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Farah has no regrets about missing Worlds as he continues marathon bid
The 36-year-old is looking to win the Great North Run for a record sixth time this weekend.
Sir Mo Farah will target a sixth successive Great North Run title on Sunday with “no regrets” over his decision to skip the upcoming World Athletics Championships in Qatar.
Farah’s name was notable by its absence from the Great Britain squad announced this week as the 36-year-old shifts his focus to retaining his Chicago Marathon crown on October 13.
With his glittering track career now seemingly consigned to history, Farah is gaining fresh motivation from the prospect of further establishing himself as one of the men to be feared over longer distances.
Farah told the PA news agency: “I don’t have any regrets [about missing the World Championships].
“It’s too close to Chicago and if I want to get ready for the 2020 Olympics, I have to do more marathons. It is better to do one where I can feel strong and make sure I’m up there among the best in the world.”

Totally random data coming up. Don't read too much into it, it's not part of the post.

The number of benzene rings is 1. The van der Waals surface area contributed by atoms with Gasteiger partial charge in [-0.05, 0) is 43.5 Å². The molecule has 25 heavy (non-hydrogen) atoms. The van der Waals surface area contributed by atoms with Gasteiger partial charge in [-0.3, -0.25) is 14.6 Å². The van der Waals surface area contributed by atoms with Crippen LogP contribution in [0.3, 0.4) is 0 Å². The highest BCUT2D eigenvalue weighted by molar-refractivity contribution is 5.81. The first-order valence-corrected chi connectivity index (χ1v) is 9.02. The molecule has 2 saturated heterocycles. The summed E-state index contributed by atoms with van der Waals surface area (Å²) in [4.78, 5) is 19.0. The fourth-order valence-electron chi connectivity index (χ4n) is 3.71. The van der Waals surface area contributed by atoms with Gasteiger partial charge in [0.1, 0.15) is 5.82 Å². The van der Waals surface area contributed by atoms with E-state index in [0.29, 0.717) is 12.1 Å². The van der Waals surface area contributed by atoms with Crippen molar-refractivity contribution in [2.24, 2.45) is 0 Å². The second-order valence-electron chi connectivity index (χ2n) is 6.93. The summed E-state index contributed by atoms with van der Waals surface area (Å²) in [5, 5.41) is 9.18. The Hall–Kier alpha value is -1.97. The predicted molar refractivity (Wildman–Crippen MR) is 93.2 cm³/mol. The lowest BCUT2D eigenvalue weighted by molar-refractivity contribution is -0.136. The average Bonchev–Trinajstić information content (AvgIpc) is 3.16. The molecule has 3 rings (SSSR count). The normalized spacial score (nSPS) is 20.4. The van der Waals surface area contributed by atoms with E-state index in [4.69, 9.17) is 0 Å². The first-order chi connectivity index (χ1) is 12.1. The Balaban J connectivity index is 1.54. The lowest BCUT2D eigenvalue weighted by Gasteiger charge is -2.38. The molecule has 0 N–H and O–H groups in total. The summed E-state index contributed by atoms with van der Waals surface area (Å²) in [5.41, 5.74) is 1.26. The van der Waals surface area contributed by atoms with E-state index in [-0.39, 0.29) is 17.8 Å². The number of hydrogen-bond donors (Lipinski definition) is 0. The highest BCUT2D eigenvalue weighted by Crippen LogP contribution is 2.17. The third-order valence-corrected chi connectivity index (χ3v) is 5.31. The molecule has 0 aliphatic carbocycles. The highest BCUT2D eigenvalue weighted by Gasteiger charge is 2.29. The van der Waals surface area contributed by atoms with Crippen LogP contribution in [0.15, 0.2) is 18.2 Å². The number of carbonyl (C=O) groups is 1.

While Farah is at pains to point out his marathon career is still very much a work in progress, he acknowledged his success last year has seen him emerge as one of the genuine contenders heading towards Tokyo.
Farah claimed his first marathon title 12 months ago when he stormed clear of Ethiopia’s Mosinet Geremew to win in a time of two hours, five minutes and 11 seconds – a European best by 37 seconds.
Farah added: “I think it is going to be a different race in Chicago this year because after winning it last year I am going into it with a target on my back.
“I’m still learning, but I like to have that pressure. Pressure is always something you put on yourself, but for me it gives me the confidence of knowing I’ve done it once, so I can do it again.”
In the meantime Farah is favourite to become the first athlete to win six Great North Run titles on Sunday, which would see him surpass Baroness Tanni Grey-Thompson, who has won five in the women’s wheelchair race.
He added: “This is a really important race for me before Chicago because it gives me the opportunity to assess my performance and get back to basics.
“A lot has changed since I won my first Great North Run in 2014. I have been getting stronger every year and I have every intention of crossing that bridge leading the pack once again.”